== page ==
100      120          140          160       180         200
Mileages

We can estimate from this diagram that the percentage of vehicles travelling, say, less than
125 miles is 14%.

Next week we shall use the same histogram and cumulative frequency diagram to:
   Estimate the mode of the frequency data.
   Estimate the Median value by dotting in from 50% on the Cumulative Percentage axis
as far as your ogive and then down to the values on the horizontal axis. The value
indicated on the horizontal axis is the estimated Median.
   Estimate the Interquartile Range by dotting in from 25% and down to the horizontal
axis to give the Lower Quartile value. Repeat from 75% for the Upper Quartile value.
The Interquartile Range is the range between these two Quartile values.
The Semi-interquartile Range is half of the Interquartile range.
   The same technique can be employed to estimate a particular value from the percentage
of the data which lies above or below it.

4
Completed diagrams from lecture handout (Not for the student handouts)
Example You are working for the Transport manager of a large chain of supermarkets
which hires cars for the use of its staff. He is interested in the weekly distances covered by
these cars. Mileages recorded for a sample of hired vehicles from Fleet 1during a given
week yielded the following data:
138       164   150      132    144     125     149     157   161     150
146       158   140      109    136     148     152     144   145     145
168       126   138      186    163     109     154     165   135     156
146       183   105      108    135     153     140     135   142     128
Minimum = 105             Maximum = 186              Range = 186 - 105 = 81
Nine intervals of 10 miles width reasonable, but extreme intervals may be wider.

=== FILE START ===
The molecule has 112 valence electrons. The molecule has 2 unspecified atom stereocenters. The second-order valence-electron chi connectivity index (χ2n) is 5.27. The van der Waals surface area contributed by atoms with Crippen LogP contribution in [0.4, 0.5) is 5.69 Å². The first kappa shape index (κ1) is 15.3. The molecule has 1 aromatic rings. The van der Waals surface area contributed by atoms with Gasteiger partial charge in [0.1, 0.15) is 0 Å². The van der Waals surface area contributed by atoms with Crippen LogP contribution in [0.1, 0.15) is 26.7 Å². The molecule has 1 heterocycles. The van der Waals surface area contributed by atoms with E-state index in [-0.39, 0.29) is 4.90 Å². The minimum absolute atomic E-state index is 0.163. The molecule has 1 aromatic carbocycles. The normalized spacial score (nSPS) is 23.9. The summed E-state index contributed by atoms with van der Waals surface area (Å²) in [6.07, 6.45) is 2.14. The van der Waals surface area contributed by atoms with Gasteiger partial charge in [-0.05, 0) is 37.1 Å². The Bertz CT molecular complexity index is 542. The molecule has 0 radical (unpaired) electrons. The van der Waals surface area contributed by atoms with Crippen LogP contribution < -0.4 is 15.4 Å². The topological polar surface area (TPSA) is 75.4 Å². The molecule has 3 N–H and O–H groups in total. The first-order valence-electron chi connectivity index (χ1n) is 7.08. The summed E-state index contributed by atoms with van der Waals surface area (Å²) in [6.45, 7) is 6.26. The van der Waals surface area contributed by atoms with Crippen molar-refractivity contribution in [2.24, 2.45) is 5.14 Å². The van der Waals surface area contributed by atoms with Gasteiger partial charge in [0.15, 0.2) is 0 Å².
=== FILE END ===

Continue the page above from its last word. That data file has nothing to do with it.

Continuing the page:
Next calculate the frequencies only within each interval.

Frequency distribution table
Class interval           Tally                   Frequency       Frequency density
100 and < 110            ||||                           4
2.0
110 and < 120                                           0
120 and < 130            |||                            3                   3.0
130 and < 140            |||| ||                        7                   7.0
140 and < 150            |||| |||| |                   11                  11.0
150 and < 160            |||| |||                       8                   8.0
160 and < 170            ||||                           5                   5.0
170 and < 180                                           0                   1.0
180 and < 190            ||                             2
Total           40
The data is scarce at both extremes so join the extreme two classes together. This doubles
the interval width so the frequency needs to be halved to produce the frequency per 10
miles, i.e. the frequency density. Next draw the histogram and add the frequency
polygon.

Freq. per 10 mile interval       Histogram and frequency polygon

12

10

8

6

4

2

0
100           120           140         160         180         200
Mileages

5
Cumulative frequency table

Cumulative          % cumulative
Interval less than      Frequency
frequency            frequency
100                    0                  0                    0.0
120                    4                  4                   10.0
130                    3                  7                   17.5
140                    7                 14                   35.0
150                   11                 25                   62.5
160                    8                 33                   82.5
170                    5                 38                   95.0
190                    2                 40                  100.0

Cumulative frequency diagram
% C.F.
100

80

60

40

20

0
100       120         140       160          180         200
Mileages

We can estimate from this diagram that the percentage of vehicles travelling, say, less than
125 miles is 14%.

6